Photo by Mike Rollerson, DC Steampunk Cosplay

When looking at current cosplay, one notices that it goes through trends, just like fashion. One of the current trends is idealized historical clothing, as well as more specific niches, such as steampunk, which usually consists of Victorian dress combined with antique-looking technology. People even expand upon the theme to create steampunk cosplays of more generic costumes, such as well-known superheroes.

Clockwork Butterfly, Adventurer Botanist

This drawing, entitled “Standing Figure in Oriental Dress” is an example of how Westerners interpreted, or cosplayed, the foreign dress they were encountering. The dress and customs of the places visited were usually shown through drawings and travel accounts. Those who had traveled to the east often had images made where they were wearing the costume of the country they had traveled to. These images served as both souvenirs and as tools to teach others about the culture that they had visited. These images were not always accurate. Oftentimes the artist or the sitter would create an outfit from various pieces of dress to create an image that they found pleasing. Even an image of someone from that region might be constructed.
Of course, cosplayers put much more work into their outfits than that. Not only is lots of time put into their creations, but unlike westerners playing at dressing like foreigners, cosplayers strive to make their costumes as close to the source material as possible. However, not all cosplay has a source material or is true to the source material. Reinterpretation of characters and costumes, as westerners did with foreign dress, allows for creativity and a personalized element in cosplay. Cosplay isn’t just about accuracy, it is also about creativity and self-expression.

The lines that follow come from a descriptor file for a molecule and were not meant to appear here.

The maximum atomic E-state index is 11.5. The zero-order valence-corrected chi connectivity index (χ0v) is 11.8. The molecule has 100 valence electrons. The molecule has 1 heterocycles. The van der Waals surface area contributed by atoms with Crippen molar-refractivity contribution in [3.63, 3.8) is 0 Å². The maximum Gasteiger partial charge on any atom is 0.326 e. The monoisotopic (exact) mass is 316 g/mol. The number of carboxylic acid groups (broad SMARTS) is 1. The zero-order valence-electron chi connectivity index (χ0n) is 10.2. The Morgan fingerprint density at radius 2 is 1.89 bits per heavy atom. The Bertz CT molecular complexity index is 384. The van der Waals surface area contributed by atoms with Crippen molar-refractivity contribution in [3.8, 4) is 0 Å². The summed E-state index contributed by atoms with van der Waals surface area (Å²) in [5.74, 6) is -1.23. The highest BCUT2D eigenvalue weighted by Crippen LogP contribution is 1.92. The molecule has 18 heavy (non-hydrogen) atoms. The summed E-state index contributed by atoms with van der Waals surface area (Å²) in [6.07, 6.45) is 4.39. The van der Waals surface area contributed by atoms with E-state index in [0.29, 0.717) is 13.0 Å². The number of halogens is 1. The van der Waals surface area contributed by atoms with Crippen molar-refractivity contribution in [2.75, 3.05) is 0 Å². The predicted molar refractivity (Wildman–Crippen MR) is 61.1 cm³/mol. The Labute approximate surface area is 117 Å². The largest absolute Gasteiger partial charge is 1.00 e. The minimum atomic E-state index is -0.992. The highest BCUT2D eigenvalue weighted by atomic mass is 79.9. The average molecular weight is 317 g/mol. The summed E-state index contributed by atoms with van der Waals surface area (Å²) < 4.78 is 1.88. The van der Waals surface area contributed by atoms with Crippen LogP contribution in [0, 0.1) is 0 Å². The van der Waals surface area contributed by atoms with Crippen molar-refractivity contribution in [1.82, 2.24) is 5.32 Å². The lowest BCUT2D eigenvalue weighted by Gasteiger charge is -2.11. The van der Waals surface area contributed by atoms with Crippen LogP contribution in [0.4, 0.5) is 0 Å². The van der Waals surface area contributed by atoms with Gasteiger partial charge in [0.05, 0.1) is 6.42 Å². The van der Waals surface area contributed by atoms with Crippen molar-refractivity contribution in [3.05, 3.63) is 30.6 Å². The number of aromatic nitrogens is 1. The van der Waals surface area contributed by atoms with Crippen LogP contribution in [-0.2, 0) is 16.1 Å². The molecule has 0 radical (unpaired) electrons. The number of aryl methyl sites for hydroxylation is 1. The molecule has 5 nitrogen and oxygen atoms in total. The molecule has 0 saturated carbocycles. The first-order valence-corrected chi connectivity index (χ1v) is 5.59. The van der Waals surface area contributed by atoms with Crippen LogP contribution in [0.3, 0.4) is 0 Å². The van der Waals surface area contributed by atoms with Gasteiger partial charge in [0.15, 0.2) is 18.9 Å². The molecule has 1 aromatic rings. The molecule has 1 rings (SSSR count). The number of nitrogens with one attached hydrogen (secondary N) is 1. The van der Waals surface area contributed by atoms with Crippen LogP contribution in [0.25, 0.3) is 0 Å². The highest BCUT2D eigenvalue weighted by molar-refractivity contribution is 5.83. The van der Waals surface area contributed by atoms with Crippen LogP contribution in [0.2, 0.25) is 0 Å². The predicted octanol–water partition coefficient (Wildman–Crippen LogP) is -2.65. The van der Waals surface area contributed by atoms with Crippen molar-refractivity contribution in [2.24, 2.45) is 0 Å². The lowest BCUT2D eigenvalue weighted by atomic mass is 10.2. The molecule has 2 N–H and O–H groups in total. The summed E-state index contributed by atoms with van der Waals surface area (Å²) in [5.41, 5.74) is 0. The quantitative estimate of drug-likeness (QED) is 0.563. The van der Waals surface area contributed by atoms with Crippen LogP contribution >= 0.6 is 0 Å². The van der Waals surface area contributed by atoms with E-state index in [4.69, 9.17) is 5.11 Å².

Looking at the items in the Cooper-Hewitt’s collection, what would you most like to cosplay as?

Tags: 
Museum Number: 
1958-143-6



from Cooper-Hewitt’s Object of the Day http://ift.tt/HN0lAG
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zlandael:

'conventions are for no-lives and losers'

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via enchavez · originally by zlandael

Utena Tenjou cosplayer from Otakon.

This cosplayer chose Utena Tenjou, from Revolutionary Girl Utena, because she is her favorite feminine character. Utena is her favorite because she’s not stereotypical; she’s an unconventional, strong character that everyone admires.

She is not actually like Utena, but she feels stronger when she’s cosplaying as her. She likes who Utena is and it makes her feel good. When cosplaying as Utena she feels more who who she wants to be and who she thinks she wants to be.

I have all the fabric and materials for my shield maiden (Lagertha, but not because I am not blonde) costume. I’m not sure how historically accurate I want to be with the tunics and whatnot. Should I do the historically accurate t-shape tunic, or make sleeves and armholes and cut my pants on the bias for ease of movement? What do you guys think?

I have all the fabric and materials for my shield maiden (Lagertha, but not because I am not blonde) costume. I’m not sure how historically accurate I want to be with the tunics and whatnot. Should I do the historically accurate t-shape tunic, or make sleeves and armholes and cut my pants on the bias for ease of movement? What do you guys think?